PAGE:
BWW Review: Decent Voices in Paramount's THE BODYGUARD but Not the Queen of the Night

BWW Review: Decent Voices in Paramount's THE BODYGUARD but Not the Queen of the Night
Deborah Cox as "Rachel Marron"
and Company in The Bodyguard.
Photo credit: © Joan Marcus

In the latest in the spate of movies turned musicals with no new music to speak of to turn up in Seattle, following in the trend of "Dirty Dancing" or the egregious "Flashdance", we've now been offered up "The Bodyguard". And while the current offering didn't live up, or should I say down, to the aforementioned "maniac", this romance shoe-horned into a Whitney Houston cover band didn't live up to the "Queen of the Night" either with its lackluster and stiff performances.

Based on the 1992 movie, we follow Rachel Marron (Deborah Cox), a pop diva to beat all pop divas who's been plagued by creepy and threatening letters from a stalker (Jorge Paniagua). Enter Frank Farmer (Judson Mills), the bodyguard to beat all bodyguards, who's been tasked with keeping the diva safe. But of course, she and her entourage don't make things easy as no one wants to change her lavish and public lifestyle. But eventually things come to a head and Rachel relents and, of course, they fall in love.

What you can expect musically is more of the same of what you got from the movie. Nothing that moves the story along, just pauses in the story as Rachel belts out another rousing Whitney Houston number whether in concert or rehearsal or whatever. But since we need more than what the movie offered musically we've jammed even more Houston songs into the show as well for more concerts and rehearsals and whatever resulting in more pauses in the story. You also, occasionally get a song from Rachel's sister Nicki (Jasmin Richardson) as she attempts her own failing singing career or pines after Frank but the majority still comes from Cox.

If it worked for the movie then it should work here, right? Well the reason it worked for the movie was that Houston WAS a diva. Arguably one of the most beautiful and powerful voices on the planet in her day and she had the swagger and confidence to back up the role. Cox does not. Sure, she has a beautiful voice and she truly sells some of the numbers but many of the others feel nice but a little phoned in. Maybe they've been on tour too long but I just wasn't getting much of a diva performance from this diva. As for her counterpart, Mills seems to have one speed, closed off man, giving him the emotional range and depth of a tree except for the fact that trees have growth. No one changed or grew at all in this one.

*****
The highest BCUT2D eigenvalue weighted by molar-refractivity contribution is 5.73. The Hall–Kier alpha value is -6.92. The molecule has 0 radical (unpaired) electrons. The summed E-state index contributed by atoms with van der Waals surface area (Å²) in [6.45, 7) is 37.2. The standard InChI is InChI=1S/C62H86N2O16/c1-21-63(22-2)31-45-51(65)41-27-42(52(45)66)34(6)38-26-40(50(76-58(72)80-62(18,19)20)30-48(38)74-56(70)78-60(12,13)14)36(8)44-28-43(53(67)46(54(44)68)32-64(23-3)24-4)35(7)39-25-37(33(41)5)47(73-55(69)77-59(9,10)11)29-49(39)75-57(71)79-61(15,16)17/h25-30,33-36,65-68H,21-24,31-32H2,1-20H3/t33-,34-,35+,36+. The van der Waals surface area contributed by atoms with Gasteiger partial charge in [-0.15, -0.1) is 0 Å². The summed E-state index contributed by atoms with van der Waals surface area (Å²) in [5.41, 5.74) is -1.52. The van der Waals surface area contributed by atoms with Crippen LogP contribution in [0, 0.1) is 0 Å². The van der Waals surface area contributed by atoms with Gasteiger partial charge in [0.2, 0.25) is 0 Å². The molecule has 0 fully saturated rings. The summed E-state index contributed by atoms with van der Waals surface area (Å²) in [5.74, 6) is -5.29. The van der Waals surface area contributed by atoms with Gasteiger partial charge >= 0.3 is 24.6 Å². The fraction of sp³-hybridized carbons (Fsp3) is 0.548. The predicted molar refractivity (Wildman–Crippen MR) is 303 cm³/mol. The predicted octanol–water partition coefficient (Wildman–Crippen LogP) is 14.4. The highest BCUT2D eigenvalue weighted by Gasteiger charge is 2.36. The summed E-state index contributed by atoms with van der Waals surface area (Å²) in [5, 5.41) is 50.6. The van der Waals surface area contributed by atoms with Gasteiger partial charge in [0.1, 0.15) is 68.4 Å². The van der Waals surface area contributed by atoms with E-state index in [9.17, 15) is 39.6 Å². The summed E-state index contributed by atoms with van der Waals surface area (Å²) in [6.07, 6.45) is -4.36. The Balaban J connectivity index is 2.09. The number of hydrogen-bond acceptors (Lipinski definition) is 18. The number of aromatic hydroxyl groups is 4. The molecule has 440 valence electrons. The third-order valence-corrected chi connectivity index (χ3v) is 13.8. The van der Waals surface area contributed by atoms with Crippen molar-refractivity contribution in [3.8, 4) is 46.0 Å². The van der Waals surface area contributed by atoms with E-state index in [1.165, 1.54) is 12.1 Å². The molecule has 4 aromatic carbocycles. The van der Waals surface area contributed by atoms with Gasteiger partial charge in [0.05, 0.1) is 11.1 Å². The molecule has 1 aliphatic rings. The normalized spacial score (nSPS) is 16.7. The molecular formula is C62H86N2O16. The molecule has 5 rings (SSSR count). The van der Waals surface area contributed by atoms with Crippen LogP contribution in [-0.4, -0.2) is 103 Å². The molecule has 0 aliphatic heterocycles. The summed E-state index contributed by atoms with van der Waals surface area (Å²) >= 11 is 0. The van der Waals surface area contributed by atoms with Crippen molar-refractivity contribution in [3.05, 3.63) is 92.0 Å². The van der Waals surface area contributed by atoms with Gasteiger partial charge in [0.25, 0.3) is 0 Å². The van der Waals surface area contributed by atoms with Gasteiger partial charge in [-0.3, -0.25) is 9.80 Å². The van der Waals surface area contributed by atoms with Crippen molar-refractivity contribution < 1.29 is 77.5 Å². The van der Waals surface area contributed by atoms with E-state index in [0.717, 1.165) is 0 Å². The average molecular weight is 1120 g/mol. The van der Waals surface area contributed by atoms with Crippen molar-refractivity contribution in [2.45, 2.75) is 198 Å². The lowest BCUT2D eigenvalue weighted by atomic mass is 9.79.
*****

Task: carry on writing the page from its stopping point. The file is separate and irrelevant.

Now you may think I'm comparing this too much to the movie except they want you to do that. They want you to see the movie up there with several lighting gimmicks that would mimic a jump cut of a camera or a silhouette for effect. They even have the climactic moment where Cox is singing the iconic "I Will Always Love You" to a video montage of her memories of Frank projected on a screen around her. But these lighting effects are the only thing jamming any kind of stakes or tension of the story into place as the performances are all just going through the motions.

Sure, you can go and enjoy Cox's singing, which is beautiful, but the surrounding story comes across as a bit silly. And so, with my three-letter rating system, I give "The Bodyguard" at the Paramount a Diva-less MEH. When will they learn? If you're going to try and recreate a movie on stage, at least do it well.

"The Bodyguard" performs at the Paramount through November 19th. For tickets or information visit Seattle Theatre Group online at www.stgpresents.org.


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From This Author Jay Irwin

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